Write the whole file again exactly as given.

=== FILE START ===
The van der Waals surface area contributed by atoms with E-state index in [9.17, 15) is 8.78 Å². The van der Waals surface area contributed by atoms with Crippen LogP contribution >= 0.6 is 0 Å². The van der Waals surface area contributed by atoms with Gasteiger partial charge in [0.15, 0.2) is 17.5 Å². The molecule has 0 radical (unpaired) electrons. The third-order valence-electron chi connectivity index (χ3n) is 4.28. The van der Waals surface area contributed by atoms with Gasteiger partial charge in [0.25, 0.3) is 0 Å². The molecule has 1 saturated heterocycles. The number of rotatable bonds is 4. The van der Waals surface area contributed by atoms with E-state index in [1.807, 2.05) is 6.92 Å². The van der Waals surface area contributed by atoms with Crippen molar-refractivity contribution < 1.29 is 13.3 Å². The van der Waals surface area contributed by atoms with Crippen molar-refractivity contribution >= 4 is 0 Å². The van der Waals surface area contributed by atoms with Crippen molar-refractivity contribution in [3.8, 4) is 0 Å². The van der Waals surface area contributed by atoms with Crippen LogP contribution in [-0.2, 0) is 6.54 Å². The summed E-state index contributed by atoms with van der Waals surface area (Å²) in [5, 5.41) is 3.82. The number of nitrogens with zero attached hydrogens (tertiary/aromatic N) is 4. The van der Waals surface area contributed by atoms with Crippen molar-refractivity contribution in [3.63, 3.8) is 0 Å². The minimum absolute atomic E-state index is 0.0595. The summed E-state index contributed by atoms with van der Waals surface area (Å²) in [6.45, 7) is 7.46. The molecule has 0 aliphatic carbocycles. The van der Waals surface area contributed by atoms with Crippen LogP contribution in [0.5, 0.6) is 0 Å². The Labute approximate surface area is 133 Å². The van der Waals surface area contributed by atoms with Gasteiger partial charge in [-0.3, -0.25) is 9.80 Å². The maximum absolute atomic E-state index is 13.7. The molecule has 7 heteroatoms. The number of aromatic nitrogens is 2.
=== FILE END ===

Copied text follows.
The van der Waals surface area contributed by atoms with E-state index in [9.17, 15) is 8.78 Å². The van der Waals surface area contributed by atoms with Crippen LogP contribution >= 0.6 is 0 Å². The van der Waals surface area contributed by atoms with Gasteiger partial charge in [0.15, 0.2) is 17.5 Å². The molecule has 0 radical (unpaired) electrons. The third-order valence-electron chi connectivity index (χ3n) is 4.28. The van der Waals surface area contributed by atoms with Gasteiger partial charge in [0.25, 0.3) is 0 Å². The molecule has 1 saturated heterocycles. The number of rotatable bonds is 4. The van der Waals surface area contributed by atoms with E-state index in [1.807, 2.05) is 6.92 Å². The van der Waals surface area contributed by atoms with Crippen molar-refractivity contribution < 1.29 is 13.3 Å². The van der Waals surface area contributed by atoms with Crippen molar-refractivity contribution >= 4 is 0 Å². The van der Waals surface area contributed by atoms with Crippen molar-refractivity contribution in [3.8, 4) is 0 Å². The van der Waals surface area contributed by atoms with Crippen LogP contribution in [-0.2, 0) is 6.54 Å². The summed E-state index contributed by atoms with van der Waals surface area (Å²) in [5, 5.41) is 3.82. The number of nitrogens with zero attached hydrogens (tertiary/aromatic N) is 4. The van der Waals surface area contributed by atoms with Crippen molar-refractivity contribution in [3.63, 3.8) is 0 Å². The minimum absolute atomic E-state index is 0.0595. The summed E-state index contributed by atoms with van der Waals surface area (Å²) in [6.45, 7) is 7.46. The molecule has 0 aliphatic carbocycles. The van der Waals surface area contributed by atoms with Crippen LogP contribution in [0.5, 0.6) is 0 Å². The Labute approximate surface area is 133 Å². The van der Waals surface area contributed by atoms with Gasteiger partial charge in [-0.3, -0.25) is 9.80 Å². The maximum absolute atomic E-state index is 13.7. The molecule has 7 heteroatoms. The number of aromatic nitrogens is 2.